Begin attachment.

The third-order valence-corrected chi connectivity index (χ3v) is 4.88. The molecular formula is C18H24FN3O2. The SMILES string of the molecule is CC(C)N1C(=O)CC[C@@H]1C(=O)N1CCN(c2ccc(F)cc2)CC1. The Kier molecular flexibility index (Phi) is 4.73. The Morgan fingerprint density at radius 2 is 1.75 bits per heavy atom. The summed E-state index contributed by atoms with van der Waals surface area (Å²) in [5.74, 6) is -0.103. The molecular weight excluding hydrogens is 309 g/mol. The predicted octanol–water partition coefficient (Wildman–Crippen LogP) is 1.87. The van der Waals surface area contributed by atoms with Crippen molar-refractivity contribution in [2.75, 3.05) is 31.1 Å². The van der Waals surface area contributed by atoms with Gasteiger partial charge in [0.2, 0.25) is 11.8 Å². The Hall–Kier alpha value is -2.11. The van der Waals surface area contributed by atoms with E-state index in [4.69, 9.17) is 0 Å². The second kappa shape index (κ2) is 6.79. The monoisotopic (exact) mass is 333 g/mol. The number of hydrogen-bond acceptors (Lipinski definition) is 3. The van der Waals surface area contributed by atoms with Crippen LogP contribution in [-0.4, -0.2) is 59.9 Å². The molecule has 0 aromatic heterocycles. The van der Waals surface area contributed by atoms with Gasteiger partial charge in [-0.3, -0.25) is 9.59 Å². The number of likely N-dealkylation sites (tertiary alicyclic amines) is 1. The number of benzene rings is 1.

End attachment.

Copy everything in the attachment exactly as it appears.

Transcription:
The third-order valence-corrected chi connectivity index (χ3v) is 4.88. The molecular formula is C18H24FN3O2. The SMILES string of the molecule is CC(C)N1C(=O)CC[C@@H]1C(=O)N1CCN(c2ccc(F)cc2)CC1. The Kier molecular flexibility index (Phi) is 4.73. The Morgan fingerprint density at radius 2 is 1.75 bits per heavy atom. The summed E-state index contributed by atoms with van der Waals surface area (Å²) in [5.74, 6) is -0.103. The molecular weight excluding hydrogens is 309 g/mol. The predicted octanol–water partition coefficient (Wildman–Crippen LogP) is 1.87. The van der Waals surface area contributed by atoms with Crippen molar-refractivity contribution in [2.75, 3.05) is 31.1 Å². The van der Waals surface area contributed by atoms with Gasteiger partial charge in [0.2, 0.25) is 11.8 Å². The Hall–Kier alpha value is -2.11. The van der Waals surface area contributed by atoms with E-state index in [4.69, 9.17) is 0 Å². The second kappa shape index (κ2) is 6.79. The monoisotopic (exact) mass is 333 g/mol. The number of hydrogen-bond acceptors (Lipinski definition) is 3. The van der Waals surface area contributed by atoms with Crippen LogP contribution in [-0.4, -0.2) is 59.9 Å². The molecule has 0 aromatic heterocycles. The van der Waals surface area contributed by atoms with Gasteiger partial charge in [-0.3, -0.25) is 9.59 Å². The number of likely N-dealkylation sites (tertiary alicyclic amines) is 1. The number of benzene rings is 1.